Lance Armstrong draws huge crowds for New Zealand ride

More than 500 riders turn out for 6am Twitter ride

Lance Armstrong
(Image credit: Watson)
See more

Despite everything Lance Armstrong still knows how to draw a crowd, with hundreds of riders joining the disgraced cyclist for a ride in Auckland, New Zealand.

>>> Lance Armstrong pulls out of Dublin conference due to 'legal concerns'

In scenes reminiscent of the ride Armstrong hosted in Glasgow in 2009 before receiving his lifetime ban for doping offences, the American was joined by more than 500 riders after posting an invite on his Twitter page.

See more

Armstrong is in New Zealand to film a commercial for a local brewery, and seemed to enjoy the positive reaction he received from riders.

"I never know what the expect. I assume there'd be more of you guys [the media] and less of these guys [the fans]," Armstrong told TVNZ (opens in new tab). "It's humbling, it's great to be here."

>>> Lance Armstrong in court to ask government to dismiss $100m lawsuit

As for the fans, they generally seemed willing to look past Armstrong's chequered past and enjoy the ride.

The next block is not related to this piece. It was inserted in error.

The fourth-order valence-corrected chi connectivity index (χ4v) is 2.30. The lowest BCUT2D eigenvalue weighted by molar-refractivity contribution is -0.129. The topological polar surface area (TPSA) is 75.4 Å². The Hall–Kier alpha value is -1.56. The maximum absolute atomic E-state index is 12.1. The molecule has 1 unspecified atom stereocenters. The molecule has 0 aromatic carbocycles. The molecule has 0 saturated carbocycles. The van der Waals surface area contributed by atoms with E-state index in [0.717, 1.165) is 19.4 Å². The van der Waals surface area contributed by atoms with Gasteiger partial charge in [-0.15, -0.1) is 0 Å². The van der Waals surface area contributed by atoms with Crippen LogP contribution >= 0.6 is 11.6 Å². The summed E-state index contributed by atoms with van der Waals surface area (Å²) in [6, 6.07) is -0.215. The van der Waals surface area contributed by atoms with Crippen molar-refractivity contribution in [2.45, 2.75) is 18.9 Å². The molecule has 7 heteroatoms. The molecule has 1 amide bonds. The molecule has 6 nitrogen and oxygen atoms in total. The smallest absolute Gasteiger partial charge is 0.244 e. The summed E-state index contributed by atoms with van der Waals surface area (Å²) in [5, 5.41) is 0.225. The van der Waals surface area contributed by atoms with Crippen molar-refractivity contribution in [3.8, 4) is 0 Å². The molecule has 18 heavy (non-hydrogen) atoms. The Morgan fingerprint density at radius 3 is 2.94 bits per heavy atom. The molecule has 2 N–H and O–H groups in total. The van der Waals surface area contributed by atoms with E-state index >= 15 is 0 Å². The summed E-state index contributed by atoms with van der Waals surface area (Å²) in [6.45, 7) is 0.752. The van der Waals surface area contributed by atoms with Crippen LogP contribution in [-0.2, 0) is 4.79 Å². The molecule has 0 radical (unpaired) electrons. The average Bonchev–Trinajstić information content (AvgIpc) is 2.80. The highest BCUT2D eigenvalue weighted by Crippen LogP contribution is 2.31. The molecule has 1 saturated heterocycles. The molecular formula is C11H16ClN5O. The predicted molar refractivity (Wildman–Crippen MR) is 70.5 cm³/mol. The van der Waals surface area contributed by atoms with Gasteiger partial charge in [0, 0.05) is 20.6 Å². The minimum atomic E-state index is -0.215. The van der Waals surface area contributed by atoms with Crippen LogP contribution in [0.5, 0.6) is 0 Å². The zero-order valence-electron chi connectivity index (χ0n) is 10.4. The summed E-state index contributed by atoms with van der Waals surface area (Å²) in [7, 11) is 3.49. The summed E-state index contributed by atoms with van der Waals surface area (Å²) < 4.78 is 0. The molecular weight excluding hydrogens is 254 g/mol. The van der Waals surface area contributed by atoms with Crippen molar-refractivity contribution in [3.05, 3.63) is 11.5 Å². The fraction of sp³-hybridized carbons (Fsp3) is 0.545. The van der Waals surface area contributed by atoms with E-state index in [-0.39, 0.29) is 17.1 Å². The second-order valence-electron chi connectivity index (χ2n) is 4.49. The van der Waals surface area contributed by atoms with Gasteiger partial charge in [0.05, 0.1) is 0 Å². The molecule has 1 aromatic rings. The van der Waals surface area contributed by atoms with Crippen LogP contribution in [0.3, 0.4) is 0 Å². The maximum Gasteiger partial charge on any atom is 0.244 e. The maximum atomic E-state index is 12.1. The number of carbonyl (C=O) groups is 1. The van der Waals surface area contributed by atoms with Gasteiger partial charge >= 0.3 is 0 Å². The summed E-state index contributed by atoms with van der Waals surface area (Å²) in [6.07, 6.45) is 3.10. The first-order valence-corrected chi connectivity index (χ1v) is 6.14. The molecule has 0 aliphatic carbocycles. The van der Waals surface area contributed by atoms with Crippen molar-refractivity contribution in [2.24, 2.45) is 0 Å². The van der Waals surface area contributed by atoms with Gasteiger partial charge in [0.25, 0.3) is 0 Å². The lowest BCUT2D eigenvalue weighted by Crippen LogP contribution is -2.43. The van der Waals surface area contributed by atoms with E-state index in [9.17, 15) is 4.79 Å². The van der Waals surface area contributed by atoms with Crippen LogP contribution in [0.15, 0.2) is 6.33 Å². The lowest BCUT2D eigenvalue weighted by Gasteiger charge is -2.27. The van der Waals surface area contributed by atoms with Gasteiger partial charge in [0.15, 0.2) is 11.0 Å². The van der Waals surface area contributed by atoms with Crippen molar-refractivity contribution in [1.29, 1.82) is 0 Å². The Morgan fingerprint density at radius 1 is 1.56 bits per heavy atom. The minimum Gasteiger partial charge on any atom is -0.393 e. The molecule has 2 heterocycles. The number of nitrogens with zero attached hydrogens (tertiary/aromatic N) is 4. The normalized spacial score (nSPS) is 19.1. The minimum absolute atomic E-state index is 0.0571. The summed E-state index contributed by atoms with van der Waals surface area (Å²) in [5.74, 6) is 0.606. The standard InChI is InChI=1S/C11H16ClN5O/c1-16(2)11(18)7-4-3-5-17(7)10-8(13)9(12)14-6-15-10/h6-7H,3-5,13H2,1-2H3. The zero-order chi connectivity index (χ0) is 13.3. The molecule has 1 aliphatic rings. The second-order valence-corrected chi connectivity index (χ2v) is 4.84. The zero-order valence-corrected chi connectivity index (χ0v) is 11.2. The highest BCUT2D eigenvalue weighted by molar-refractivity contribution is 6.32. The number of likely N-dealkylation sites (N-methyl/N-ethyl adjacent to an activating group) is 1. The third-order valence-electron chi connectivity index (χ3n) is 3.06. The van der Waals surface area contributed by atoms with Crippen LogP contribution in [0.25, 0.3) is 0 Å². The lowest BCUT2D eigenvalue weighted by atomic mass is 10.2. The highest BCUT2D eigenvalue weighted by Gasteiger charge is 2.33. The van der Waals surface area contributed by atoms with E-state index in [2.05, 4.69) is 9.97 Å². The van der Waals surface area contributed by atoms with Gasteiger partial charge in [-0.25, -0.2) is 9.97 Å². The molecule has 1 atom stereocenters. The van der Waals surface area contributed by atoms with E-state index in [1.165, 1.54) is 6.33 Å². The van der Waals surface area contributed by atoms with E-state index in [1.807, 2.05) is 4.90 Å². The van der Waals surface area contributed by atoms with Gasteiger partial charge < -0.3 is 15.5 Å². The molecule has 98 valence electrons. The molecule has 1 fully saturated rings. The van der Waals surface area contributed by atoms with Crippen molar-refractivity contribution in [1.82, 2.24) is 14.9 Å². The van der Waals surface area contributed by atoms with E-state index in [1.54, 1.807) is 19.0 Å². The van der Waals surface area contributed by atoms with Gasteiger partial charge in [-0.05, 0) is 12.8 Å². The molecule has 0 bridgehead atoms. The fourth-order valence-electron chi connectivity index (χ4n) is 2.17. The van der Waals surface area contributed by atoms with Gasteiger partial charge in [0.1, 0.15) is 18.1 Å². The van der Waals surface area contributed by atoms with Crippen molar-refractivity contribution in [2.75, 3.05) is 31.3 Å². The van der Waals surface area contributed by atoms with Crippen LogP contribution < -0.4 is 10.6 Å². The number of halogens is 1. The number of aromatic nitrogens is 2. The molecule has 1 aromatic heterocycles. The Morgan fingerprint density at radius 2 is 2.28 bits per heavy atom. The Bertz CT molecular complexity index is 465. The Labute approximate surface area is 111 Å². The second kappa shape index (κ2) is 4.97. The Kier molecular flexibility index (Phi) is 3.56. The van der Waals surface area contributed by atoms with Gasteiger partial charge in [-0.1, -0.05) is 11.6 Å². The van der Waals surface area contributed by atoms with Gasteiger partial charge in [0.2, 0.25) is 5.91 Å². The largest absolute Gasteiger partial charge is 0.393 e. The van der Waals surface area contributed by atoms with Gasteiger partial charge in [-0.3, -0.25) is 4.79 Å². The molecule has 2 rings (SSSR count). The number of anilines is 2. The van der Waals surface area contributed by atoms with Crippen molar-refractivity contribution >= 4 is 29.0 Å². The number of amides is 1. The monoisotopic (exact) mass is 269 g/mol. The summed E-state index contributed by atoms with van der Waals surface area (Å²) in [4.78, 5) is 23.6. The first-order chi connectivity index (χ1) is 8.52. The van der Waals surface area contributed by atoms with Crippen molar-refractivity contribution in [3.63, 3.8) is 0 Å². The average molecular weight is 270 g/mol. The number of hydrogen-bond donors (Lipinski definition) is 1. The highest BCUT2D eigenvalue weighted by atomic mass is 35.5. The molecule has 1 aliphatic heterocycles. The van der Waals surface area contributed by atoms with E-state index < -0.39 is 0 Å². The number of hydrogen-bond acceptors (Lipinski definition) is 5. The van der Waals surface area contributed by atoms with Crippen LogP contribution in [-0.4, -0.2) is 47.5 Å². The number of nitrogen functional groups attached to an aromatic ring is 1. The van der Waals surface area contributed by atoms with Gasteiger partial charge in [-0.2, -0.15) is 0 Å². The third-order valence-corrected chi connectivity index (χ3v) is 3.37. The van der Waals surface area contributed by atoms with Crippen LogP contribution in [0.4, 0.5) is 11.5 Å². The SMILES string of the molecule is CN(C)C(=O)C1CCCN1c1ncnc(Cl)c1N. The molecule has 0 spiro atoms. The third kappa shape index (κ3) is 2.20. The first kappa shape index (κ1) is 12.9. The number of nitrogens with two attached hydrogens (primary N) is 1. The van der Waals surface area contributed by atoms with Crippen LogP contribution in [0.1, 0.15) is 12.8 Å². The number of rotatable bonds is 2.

"Regardless of what your opinion is, the guy is still one of the best cyclists there ever was," Emma Swanwick told Stuff.co.nz (opens in new tab).

However others with more first-hand experience of Armstrong's behaviour were less positive, with Betsy Andreu, the wife of Armstrong's former teammate Frankie Andreu, telling New Zealanders "sorry he's in your country. Feel free to keep him though."

Thank you for reading 5 articles this month* Join now for unlimited access

Enjoy your first month for just £1 / $1 / €1

*Read 5 free articles per month without a subscription

Join now for unlimited access

Try first month for just £1 / $1 / €1

Henry Robertshaw began his time at Cycling Weekly working with the tech team, writing reviews, buying guides and appearing in videos advising on how to dress for the seasons. He later moved over to the news team, where his work focused on the professional peloton as well as legislation and provision for cycling. He's since moved his career in a new direction, with a role at the Department for Environment, Food and Rural Affairs.